BOP insurance will protect you if any claims of injury or property damage are made.
It is often the right choice for small and medium-sized Virtual Assistant businesses, such as yours.
There are a few limits that will dictate whether BOP is suitable for your own business.
BOPs will not cover your professional liability or commercial vehicle policies.
Also, the size of your business will rule whether you are eligible to take out BOP cover.
The normal business that is allowed to take a BOP policy must have fewer than one hundred employees, and under five million dollars in annual sales.
As well, you must separately take out the required worker’s compensation, health and disability insurance as determined for your state.
Workers Compensation insurance for your Virtual Assistant business employees
In almost all states, it is mandatory to have workers compensation insurance when your Virtual Assistant business has one or more employees.
Workers compensation insurance covers the operation against any costs that arise if an employee experiences an injury or becomes sick as a result of work.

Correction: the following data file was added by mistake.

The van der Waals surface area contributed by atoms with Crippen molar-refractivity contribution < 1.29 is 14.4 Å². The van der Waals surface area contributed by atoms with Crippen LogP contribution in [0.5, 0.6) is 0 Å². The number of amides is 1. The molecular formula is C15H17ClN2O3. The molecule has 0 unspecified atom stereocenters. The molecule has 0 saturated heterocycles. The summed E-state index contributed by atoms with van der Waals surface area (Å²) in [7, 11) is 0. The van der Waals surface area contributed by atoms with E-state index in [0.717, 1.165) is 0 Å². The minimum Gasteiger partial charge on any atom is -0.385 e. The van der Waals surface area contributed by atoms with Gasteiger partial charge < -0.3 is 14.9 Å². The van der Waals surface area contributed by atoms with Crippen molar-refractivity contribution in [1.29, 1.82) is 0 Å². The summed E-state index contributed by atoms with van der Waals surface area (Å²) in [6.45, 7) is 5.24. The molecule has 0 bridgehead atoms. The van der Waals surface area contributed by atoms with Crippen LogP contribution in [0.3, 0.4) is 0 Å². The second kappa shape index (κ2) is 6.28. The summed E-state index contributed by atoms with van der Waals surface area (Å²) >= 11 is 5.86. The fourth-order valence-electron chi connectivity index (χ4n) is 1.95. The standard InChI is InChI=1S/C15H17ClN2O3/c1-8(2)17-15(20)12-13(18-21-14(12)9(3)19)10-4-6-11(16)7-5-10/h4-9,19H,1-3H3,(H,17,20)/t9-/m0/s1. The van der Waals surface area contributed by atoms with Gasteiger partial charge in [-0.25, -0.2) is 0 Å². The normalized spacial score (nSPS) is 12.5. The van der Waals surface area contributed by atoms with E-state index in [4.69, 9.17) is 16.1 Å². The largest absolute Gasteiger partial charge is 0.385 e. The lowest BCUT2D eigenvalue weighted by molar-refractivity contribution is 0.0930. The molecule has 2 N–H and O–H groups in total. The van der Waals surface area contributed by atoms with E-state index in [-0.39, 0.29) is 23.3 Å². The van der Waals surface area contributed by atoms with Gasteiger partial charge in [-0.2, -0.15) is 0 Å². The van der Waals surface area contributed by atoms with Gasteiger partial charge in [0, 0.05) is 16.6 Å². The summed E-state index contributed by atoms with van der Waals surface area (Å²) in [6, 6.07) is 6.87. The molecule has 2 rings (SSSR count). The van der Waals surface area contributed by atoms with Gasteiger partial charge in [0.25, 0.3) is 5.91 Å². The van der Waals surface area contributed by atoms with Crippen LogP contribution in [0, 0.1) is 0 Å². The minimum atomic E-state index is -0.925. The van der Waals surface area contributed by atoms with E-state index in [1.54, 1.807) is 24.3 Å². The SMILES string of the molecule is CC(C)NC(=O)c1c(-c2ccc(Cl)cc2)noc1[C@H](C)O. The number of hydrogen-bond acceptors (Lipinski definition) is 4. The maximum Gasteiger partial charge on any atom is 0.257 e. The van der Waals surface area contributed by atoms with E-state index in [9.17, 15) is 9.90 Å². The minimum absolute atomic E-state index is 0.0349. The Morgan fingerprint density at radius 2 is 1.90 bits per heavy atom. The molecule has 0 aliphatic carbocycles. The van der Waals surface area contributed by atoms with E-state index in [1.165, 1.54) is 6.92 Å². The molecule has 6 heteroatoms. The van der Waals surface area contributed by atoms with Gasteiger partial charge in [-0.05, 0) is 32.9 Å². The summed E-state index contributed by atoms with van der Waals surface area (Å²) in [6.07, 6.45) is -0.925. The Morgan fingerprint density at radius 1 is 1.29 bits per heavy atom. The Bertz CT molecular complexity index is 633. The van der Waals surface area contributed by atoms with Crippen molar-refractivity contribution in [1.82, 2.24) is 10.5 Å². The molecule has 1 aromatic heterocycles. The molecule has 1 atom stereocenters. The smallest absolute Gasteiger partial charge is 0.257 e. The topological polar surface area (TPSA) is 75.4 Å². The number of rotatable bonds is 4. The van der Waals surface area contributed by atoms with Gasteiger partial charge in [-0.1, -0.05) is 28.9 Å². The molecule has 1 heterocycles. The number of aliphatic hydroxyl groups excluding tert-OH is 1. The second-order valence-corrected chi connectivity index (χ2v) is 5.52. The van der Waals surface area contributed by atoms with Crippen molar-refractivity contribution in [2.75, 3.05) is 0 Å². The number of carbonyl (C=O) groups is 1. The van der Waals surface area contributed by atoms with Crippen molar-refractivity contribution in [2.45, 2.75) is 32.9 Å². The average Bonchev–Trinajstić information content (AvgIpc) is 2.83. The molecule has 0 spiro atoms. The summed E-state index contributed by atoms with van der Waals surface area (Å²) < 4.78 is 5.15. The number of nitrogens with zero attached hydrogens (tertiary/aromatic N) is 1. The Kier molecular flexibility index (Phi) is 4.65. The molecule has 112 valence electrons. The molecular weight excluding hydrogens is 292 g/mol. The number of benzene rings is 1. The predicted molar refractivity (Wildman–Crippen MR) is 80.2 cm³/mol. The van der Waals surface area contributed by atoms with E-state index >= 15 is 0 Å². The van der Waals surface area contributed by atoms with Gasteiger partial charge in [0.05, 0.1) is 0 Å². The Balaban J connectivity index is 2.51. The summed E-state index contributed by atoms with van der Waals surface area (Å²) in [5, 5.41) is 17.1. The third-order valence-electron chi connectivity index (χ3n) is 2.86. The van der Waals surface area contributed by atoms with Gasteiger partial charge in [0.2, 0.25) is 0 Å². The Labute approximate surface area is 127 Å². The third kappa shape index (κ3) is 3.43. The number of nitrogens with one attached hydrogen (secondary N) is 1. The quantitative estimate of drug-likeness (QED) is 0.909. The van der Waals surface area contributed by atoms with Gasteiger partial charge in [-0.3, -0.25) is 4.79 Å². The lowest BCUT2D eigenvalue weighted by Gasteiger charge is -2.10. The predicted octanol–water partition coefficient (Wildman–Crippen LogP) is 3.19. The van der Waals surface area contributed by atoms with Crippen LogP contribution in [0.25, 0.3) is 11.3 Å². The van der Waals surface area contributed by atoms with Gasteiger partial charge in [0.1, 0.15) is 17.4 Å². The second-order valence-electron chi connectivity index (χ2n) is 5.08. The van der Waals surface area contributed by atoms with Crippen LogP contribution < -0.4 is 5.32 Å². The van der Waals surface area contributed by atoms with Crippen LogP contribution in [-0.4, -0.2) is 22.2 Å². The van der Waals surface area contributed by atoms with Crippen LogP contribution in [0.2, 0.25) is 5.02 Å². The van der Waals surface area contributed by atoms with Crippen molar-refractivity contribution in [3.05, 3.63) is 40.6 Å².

The benefits provide for medical expenses, death benefits, lost wages, and vocational rehabilitation.
Failure to meet a state’s laws in this regard can leave you as the employer required to pay penalties levied by the states.
Some states, such as North Dakota, Ohio, Washington, West Virginia, and Wyoming only allow coverage from the government-run monopoly state funds.
In these states, you may not obtain your workers compensation obligations from private insurance corporations.
Workers compensation premiums are calculated based on the employee’s pay, and usually come out at around $1.00 per $100 per month.
However, you must see the relevant authorities in your state.
Average costs of these types of insurance
Although every Virtual Assistant insurance need is unique, there are enough examples of usual quotes from insurance companies for us to give approximate guidelines, including what are the cheapest rates offered.
Of course, you should always check with a broker what’s relevant for your business.
The list below is of annual premiums we have collected for the main types of insurance your Virtual Assistant businesses needs.
|Types of insurance||Price range|
|Public liability insurance||$360 – $575|
|Product liability insurance||$270 – $630|